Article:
1. List of sources

(List the sources you have consulted so far. You do not have to use MLA style here – just list book titles, websites, etc).

Using Quotes Correctly
In The Crucible John Proctor said, “I say – I say – God is dead!” (111).
During the holocaust the Germans “committed unthinkable acts against humanity” (Price 26).
“In search of a better life, Nelson Mandela strived for equal rights,” remarks Professor Jenkins (26).

SAVE YOURSELF EXTRA WORK by…

using www.citationmachine.net to format your in-text citations and Works Cited page. Click MLA in the upper left corner, select your source type (book, encyclodpedia, web page, etc.), enter required information and click submit, and then cut and past the formatted information into your research paper.
Research Paper Final Draft

Expectations



  1. Research Paper is typed, double-spaced, 12 point font, and a normal font type (Times New Roman is the best – this is the default font in Microsoft Word). Margins should be standard 1-inch margins. The Research Paper should look professional – not wrinkled, misprinted, or damaged




  1. You should have a cover page with your NAME, DATE, CLASS PERIOD, and RESEARCH TOPIC. Feel free to add designs or art to the cover.




  1. Your research paper must be at least 6 typed pages in total, including the “Works Cited” page and the cover page (at least 4 pages of actual writing). It should not exceed 8 pages.




  1. You must use quotations and proper MLA citation form. You should have at least ten citations total. Ex. According to Smith, the Middle Ages were “a very exciting time” (46). You must use at least one direct quote.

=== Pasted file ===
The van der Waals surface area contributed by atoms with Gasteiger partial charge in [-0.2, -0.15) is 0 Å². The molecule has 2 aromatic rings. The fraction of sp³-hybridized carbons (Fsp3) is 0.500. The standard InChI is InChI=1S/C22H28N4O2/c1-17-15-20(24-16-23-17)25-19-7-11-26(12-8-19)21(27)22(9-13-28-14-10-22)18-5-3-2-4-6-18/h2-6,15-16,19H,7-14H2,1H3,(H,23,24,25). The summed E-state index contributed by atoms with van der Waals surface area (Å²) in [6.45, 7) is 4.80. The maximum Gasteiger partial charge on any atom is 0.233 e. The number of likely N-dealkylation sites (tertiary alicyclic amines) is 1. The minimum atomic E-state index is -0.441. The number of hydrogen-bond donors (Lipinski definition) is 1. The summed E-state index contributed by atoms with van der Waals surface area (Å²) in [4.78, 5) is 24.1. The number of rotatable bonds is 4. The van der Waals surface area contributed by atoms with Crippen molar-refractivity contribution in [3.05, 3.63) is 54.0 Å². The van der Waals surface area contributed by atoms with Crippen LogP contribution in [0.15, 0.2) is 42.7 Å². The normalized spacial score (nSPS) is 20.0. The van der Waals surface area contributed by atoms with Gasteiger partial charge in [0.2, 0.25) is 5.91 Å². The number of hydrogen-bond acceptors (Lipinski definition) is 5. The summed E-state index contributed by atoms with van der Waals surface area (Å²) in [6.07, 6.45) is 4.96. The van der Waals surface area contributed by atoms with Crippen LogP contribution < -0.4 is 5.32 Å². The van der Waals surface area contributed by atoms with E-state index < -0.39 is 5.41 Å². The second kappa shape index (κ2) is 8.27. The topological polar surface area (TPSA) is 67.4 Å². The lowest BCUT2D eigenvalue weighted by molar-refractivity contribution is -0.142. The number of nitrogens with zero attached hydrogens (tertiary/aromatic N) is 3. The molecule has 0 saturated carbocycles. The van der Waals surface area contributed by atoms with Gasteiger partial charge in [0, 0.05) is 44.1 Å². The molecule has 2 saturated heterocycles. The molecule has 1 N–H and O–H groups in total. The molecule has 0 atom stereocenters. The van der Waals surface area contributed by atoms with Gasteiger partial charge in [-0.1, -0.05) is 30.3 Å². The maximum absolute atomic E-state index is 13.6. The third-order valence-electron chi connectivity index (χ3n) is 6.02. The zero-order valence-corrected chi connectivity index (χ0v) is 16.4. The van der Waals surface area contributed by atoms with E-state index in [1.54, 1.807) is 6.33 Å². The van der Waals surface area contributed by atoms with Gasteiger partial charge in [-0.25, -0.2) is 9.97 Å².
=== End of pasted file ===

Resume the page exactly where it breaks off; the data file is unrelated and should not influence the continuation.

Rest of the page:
1. You must include a Works Cited page at the end of your paper. This is where you list the sources you have cited in your writing. They are listed alphabetically as in a bibliography page. You must have at least 5 sources listed. At least one source must be a book. Also, one web source must be evaluated in a paragraph below the works cited.




  1. You MUST submit your TIMELINE CHECKLIST in order to receive credit on all of the checks. If you do not submit this form, you may only receive partial credit for the final draft.




  1. First Drafts – Your first draft will only be looked at if it is turned in on time. I highly advise you to submit a first draft, as I will be able to give you suggestions to improve your paper. If you do not submit a rough draft, you will lose 25 points off of the final grade (out of 100). This limits you to a maximum score of 75, assuming you earn maximum credit for all other parts. There should be nothing “rough” about your first draft. It will be the first time I see it, but not the first time you have written it.




  1. Research Papers turned in late will lose 5 points every day.




  1. Check your printer well before it is expected to perform. Printers that are out of ink or don’t work correctly will not constitute a legitimate excuse. Also, computers that fail will not be excused. Save your work often - on both your hard drive and a CD/floppy drive/flash drive. Better yet, save it to the school H-drive, so you can print it here.

Research Paper FINAL DRAFT Grading Rubric (45 points total)

NAME: __________________________

1. Paper is neatly presented & follows Yes No / 5 pts.

format:
2. There are at least 10 citations Yes No / 5 pts.

(with one direct quote) & five sources on “Works Cited” page

and one web source evaluated):
3. A clear thesis is stated: Yes No / 5 pts.
4. Thesis is developed and defended well 5 4 3 2 1 / 20 pts.

& writing is original:


5. Mechanics (spelling & grammar) are 5 4 3 2 1 / 10 pts.

error free:



Total: / 45 POINTS


+ _________ points earned previously


FINAL RESEARCH PAPER GRADE = _________